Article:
Spanning New Horizons
The NFL likely will cut the field of expansion hopefuls from eight cities to four or five by the summer, with the final decision on which two cities will be awarded franchises coming next fall. The bet here is that Charlotte, St. Louis, Baltimore, Memphis and Jacksonville will make the cut, with Charlotte and St. Louis getting the franchises and Baltimore finishing a very close third. The logic behind the NFL's expanding into North Carolina and returning to Missouri:
? Charlotte: "I think we're a market without a weakness," says Mark Richardson, who heads up the group of investors seeking to bring a team to Charlotte. It's hard to argue with him. Charlotte is rumored to be the first choice of powerful NFL Properties, the marketing and merchandising arm of the league, because of the sports mania that is prevalent in the Carolinas. The Charlotte Hornets of the NBA have played before 125 consecutive sellouts, and sales of their merchandise have been high. The Carolinas incorporate six of the top 150 TV markets in America, and the nearest NFL franchise is 240 miles away in Atlanta.
? St. Louis: The city, county and state are politically united behind this campaign, which is the sort of support that was not in evidence in the mid-1980s when Bill Bidwell was threatening to move the Cardinals. NFL higher-ups like St. Louis's bid for many reasons: One of the three major partners involved in it, former Bears great Walter Payton, would be the first high-profile black in an NFL ownership group; fringe partner Fran Murray, who would become involved in the franchise after he has gotten the $38 million he is entitled to from the sale of his stake in the Patriots, has made lots of friends in the league by not going to court to press for his money from financially strapped New England majority owner Victor Kiam; and one of the league's biggest TV advertisers, Anheuser-Busch, is headquartered in St. Louis.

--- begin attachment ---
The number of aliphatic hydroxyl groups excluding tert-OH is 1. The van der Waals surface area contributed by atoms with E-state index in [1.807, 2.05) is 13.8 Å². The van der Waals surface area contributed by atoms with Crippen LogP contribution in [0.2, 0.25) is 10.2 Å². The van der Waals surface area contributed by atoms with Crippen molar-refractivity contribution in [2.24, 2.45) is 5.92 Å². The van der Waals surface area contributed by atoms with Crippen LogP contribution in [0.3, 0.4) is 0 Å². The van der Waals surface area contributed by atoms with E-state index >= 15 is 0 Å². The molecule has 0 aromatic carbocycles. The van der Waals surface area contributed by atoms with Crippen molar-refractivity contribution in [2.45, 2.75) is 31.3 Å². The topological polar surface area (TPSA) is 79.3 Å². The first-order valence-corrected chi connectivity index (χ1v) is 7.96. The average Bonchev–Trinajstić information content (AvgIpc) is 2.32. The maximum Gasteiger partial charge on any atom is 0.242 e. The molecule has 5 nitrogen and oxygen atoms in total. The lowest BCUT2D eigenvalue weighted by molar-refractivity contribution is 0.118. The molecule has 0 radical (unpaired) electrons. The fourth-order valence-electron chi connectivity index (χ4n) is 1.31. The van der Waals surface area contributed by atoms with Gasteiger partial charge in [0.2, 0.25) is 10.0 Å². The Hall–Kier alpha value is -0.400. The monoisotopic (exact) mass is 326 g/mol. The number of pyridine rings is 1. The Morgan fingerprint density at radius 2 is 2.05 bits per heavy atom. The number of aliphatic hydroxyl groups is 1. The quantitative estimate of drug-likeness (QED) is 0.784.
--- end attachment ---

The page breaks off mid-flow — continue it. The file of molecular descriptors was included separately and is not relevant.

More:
Grading the Young Guns
Which of the three meteoric teams of 1991 will emerge as the best of the lot in 1992? Here's how we rank their prospects:
1. Cowboys (11-5 in 1991). The average age of the Dallas starters is 27.04, eighth youngest in the league, and already coach Jimmy Johnson's youth movement is having an impact. The Cowboys played five rookies (defensive linemen Leon Lett, Tony Hill and Russell Maryland, linebacker Darrick Brownlow and cornerback Larry Brown) in their goal line defense late in the season against the Redskins and Saints. Dallas won both games. The heart of the offense—quarterback Troy Aikman (25), wideout Michael Irvin (25) and running back Emmitt Smith (22)—is young, and Dallas has six picks in the first three rounds of the '92 draft.
2. Falcons (10-6). Atlanta still turns the ball over too often (it had 36 giveaways in 1991, eighth highest in the league), and coach Jerry Glanville still doesn't have a strong running game. But the Falcons are the sixth youngest team in football (26.78 years), with a maturing quarterback ( Chris Miller) and excellent receivers. What Atlanta needs—in addition to ballcarriers—are some ferocious and skilled players to fit into Glanville's aggressive defensive philosophy.
3. Lions (12-4). Detroit has the best back alive in Barry Sanders, but it's unclear who their quarterback of the future is. Also, the Lions' best pass rusher, linebacker Mike Cofer, will be 32 next year and is coming off a knee injury. But there are good signs: Detroit is a young team (average age of starters is 26.56, fourth youngest in the NFL), the rush defense is terrific, and the special teams might be the best in the league.
Stars of the Future